Secular Spirituality: The Next Step Towards Enlightenment by Harald Walach

How to Cite

Grosso, M. (2015). Secular Spirituality: The Next Step Towards Enlightenment by Harald Walach. Journal of Scientific Exploration, 29(2). Retrieved from


Harald Walach's Secular Spirituality: The Next Step Towards Enlightenment is an ambitious book that touches on a variety of abstruse materials, ranging from medieval mysticism to quantum mechanics. The author is a clinical psychologist who in this book takes on the role of physician of worldviews. The title Secular Spirituality confuses the reader because the word secular connotes non-religious and non-spiritual. But by secular he means "not part of any institutionalized dogma or belief-system." Although the distinction between spiritual and religious, a popular trope nowadays, can be overdone, it is central to Walach's project.

He begins by describing himself as having had important spiritual experiences, but treats them critically and with nuance, a stance essential to his notion of secular spirituality. In this book, he comments on many, many topics, distinctions, and presuppositions, and not always with clarity, which can retard the flow of the narrative; so my comments are highly selective.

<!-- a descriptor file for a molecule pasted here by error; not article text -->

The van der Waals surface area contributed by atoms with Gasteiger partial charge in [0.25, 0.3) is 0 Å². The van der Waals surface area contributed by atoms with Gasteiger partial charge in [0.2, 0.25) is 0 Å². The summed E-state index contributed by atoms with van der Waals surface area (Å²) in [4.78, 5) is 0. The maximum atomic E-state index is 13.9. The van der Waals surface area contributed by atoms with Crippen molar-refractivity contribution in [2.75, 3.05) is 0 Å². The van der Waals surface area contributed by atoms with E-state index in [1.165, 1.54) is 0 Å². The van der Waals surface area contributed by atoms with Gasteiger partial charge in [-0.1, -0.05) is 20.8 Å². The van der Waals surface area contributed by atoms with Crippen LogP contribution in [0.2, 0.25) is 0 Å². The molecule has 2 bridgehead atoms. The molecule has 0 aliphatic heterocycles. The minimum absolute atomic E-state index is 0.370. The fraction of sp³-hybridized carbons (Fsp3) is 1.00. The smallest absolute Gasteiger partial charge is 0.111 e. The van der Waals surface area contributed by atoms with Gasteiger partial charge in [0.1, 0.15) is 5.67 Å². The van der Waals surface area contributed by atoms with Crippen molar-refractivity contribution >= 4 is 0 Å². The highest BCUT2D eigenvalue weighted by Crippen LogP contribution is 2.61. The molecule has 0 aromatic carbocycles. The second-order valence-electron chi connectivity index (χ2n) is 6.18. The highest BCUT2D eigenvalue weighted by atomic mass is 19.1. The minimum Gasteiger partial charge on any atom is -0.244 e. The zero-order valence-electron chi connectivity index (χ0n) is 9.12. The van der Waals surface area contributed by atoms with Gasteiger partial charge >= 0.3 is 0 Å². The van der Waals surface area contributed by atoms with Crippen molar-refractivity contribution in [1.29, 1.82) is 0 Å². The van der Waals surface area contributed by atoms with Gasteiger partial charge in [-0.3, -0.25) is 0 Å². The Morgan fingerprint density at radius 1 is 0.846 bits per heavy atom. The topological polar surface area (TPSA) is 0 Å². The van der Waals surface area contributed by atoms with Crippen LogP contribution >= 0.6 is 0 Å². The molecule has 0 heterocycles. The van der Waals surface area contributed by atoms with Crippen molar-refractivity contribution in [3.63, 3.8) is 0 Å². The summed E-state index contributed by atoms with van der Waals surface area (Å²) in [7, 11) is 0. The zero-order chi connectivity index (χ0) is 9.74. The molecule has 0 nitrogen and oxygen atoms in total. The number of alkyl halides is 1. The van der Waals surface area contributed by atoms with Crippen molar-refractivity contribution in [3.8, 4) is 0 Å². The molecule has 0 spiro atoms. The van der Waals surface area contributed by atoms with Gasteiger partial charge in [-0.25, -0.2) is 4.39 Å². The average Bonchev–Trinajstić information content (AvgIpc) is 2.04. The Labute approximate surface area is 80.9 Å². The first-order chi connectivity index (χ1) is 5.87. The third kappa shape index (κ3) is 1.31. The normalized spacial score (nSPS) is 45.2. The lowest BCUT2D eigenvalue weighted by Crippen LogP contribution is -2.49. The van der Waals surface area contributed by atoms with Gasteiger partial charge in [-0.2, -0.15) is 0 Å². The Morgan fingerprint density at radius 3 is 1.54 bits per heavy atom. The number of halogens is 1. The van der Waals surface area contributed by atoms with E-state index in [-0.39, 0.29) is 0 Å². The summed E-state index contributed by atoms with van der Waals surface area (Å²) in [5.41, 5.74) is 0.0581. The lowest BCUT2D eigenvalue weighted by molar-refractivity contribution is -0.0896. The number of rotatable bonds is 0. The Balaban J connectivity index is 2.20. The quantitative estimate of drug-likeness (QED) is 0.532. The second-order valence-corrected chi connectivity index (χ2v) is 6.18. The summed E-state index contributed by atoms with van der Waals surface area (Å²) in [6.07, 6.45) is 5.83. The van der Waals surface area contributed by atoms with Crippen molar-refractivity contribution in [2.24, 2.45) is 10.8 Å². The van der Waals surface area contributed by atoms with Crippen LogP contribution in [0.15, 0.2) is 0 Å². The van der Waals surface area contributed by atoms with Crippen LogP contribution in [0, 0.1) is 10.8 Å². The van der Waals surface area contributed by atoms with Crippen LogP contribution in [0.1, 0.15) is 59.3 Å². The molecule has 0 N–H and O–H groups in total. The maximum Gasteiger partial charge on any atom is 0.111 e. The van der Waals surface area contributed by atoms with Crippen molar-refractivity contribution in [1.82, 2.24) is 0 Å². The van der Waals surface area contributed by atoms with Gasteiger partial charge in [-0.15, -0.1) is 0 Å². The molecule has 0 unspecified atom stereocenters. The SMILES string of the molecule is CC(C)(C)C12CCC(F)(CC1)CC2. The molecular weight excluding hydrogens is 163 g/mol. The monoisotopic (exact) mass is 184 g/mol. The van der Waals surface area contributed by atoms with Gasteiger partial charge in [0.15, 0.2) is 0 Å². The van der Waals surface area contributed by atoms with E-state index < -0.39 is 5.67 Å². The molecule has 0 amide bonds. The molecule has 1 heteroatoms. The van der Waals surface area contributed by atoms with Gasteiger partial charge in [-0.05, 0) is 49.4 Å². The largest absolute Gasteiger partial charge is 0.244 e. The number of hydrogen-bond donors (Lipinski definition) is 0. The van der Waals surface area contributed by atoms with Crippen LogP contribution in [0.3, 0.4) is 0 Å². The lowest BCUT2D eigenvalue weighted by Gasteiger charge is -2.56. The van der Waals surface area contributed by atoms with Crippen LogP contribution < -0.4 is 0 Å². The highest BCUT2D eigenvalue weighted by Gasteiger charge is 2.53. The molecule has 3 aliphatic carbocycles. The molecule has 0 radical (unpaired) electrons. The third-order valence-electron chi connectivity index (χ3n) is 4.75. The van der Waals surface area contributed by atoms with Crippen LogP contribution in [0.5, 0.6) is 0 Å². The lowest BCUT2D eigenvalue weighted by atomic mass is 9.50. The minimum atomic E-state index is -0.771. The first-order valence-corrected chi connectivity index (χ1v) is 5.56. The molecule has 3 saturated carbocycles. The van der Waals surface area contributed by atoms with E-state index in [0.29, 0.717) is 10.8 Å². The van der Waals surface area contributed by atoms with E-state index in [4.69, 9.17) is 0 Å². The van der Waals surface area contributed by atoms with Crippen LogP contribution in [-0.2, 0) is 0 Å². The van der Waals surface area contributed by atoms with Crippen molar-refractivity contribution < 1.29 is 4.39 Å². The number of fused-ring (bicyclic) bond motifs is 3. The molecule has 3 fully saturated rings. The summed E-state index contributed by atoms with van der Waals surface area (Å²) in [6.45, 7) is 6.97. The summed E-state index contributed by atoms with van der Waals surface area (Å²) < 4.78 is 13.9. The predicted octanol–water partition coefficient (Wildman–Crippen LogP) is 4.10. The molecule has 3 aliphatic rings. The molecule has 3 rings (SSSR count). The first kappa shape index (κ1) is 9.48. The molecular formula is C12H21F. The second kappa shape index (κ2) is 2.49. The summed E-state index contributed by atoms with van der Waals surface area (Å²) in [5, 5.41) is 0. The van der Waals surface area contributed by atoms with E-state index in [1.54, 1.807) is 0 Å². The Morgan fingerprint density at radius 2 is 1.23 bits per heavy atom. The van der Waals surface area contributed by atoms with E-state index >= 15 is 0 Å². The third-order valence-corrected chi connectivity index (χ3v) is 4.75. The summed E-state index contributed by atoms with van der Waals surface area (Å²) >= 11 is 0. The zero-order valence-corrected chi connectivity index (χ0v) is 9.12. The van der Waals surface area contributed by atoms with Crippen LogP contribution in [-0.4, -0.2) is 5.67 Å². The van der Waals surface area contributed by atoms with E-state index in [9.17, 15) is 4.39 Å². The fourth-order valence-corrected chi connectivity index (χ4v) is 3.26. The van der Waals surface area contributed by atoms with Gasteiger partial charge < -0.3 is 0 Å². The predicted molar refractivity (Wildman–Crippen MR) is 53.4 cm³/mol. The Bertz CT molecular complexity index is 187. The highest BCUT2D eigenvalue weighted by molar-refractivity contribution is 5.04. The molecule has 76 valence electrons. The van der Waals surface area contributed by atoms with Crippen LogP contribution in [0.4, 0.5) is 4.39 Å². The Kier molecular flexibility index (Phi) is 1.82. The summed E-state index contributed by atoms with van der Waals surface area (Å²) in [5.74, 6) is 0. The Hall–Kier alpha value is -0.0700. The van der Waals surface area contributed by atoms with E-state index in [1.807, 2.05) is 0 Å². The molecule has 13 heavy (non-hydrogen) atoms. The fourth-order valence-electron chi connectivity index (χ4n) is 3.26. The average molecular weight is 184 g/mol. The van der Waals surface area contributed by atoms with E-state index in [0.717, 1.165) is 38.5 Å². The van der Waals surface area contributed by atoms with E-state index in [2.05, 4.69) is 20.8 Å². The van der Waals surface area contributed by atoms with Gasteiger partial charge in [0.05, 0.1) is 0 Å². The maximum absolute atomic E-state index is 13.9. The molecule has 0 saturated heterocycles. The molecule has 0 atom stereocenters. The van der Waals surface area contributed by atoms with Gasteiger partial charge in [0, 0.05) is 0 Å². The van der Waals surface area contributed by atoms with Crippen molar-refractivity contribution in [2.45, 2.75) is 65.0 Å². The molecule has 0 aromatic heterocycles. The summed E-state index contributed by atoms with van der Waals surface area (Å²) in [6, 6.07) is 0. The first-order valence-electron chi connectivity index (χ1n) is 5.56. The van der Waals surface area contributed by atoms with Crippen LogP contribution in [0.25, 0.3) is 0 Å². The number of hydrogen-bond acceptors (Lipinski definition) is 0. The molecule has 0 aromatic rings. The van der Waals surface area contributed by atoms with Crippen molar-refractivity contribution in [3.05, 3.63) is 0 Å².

Walach's project seems to be twofold.  He wants to disentangle the gold of spiritual experience from the dogmatic, variously tainted, residues. The first step is to rescue spirituality from religion and its biases. But the author also takes on the complementary task of rescuing the spiritual from the hubris of science. To succeed in freeing the spiritual from the fetters of religion and from the ignorance of dogmatic science: that happy conjunction of fates would constitute 'the next step towards enlightenment'-our book's subtitle.

   Walach stipulates that his idea of enlightenment is meant in the 18th century European sense where science throws off the shackles of superstition and tyrannical religion; but his usage also includes mystical enlightenment, as described in the ecstatic poetry of a Rumi or the meditations of a Meister Eckhart. So much for the main idea of the book: saving spirituality from science that has fallen under the spell of physicalism, and creating a new science informed and transformed by spirituality.


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